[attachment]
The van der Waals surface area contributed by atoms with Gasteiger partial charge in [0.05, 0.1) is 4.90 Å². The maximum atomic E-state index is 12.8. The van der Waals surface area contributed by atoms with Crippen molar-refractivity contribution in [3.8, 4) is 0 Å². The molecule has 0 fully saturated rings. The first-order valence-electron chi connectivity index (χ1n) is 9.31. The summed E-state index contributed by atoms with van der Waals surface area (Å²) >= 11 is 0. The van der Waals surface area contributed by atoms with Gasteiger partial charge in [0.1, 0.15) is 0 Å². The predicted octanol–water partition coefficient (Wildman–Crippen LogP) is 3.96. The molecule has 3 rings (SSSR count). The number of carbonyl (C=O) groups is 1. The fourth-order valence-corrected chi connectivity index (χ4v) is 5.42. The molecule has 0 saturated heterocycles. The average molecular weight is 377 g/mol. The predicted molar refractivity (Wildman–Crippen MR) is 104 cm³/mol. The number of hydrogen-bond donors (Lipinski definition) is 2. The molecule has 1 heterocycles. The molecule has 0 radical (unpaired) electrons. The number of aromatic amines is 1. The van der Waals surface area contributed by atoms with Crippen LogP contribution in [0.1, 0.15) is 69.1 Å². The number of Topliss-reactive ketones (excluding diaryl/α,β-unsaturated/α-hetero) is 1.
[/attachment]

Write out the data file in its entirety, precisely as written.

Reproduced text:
The van der Waals surface area contributed by atoms with Gasteiger partial charge in [0.05, 0.1) is 4.90 Å². The maximum atomic E-state index is 12.8. The van der Waals surface area contributed by atoms with Crippen molar-refractivity contribution in [3.8, 4) is 0 Å². The molecule has 0 fully saturated rings. The first-order valence-electron chi connectivity index (χ1n) is 9.31. The summed E-state index contributed by atoms with van der Waals surface area (Å²) >= 11 is 0. The van der Waals surface area contributed by atoms with Gasteiger partial charge in [0.1, 0.15) is 0 Å². The predicted octanol–water partition coefficient (Wildman–Crippen LogP) is 3.96. The molecule has 3 rings (SSSR count). The number of carbonyl (C=O) groups is 1. The fourth-order valence-corrected chi connectivity index (χ4v) is 5.42. The molecule has 0 saturated heterocycles. The average molecular weight is 377 g/mol. The predicted molar refractivity (Wildman–Crippen MR) is 104 cm³/mol. The number of hydrogen-bond donors (Lipinski definition) is 2. The molecule has 1 heterocycles. The molecule has 0 radical (unpaired) electrons. The number of aromatic amines is 1. The van der Waals surface area contributed by atoms with Crippen LogP contribution in [0.1, 0.15) is 69.1 Å². The number of Topliss-reactive ketones (excluding diaryl/α,β-unsaturated/α-hetero) is 1.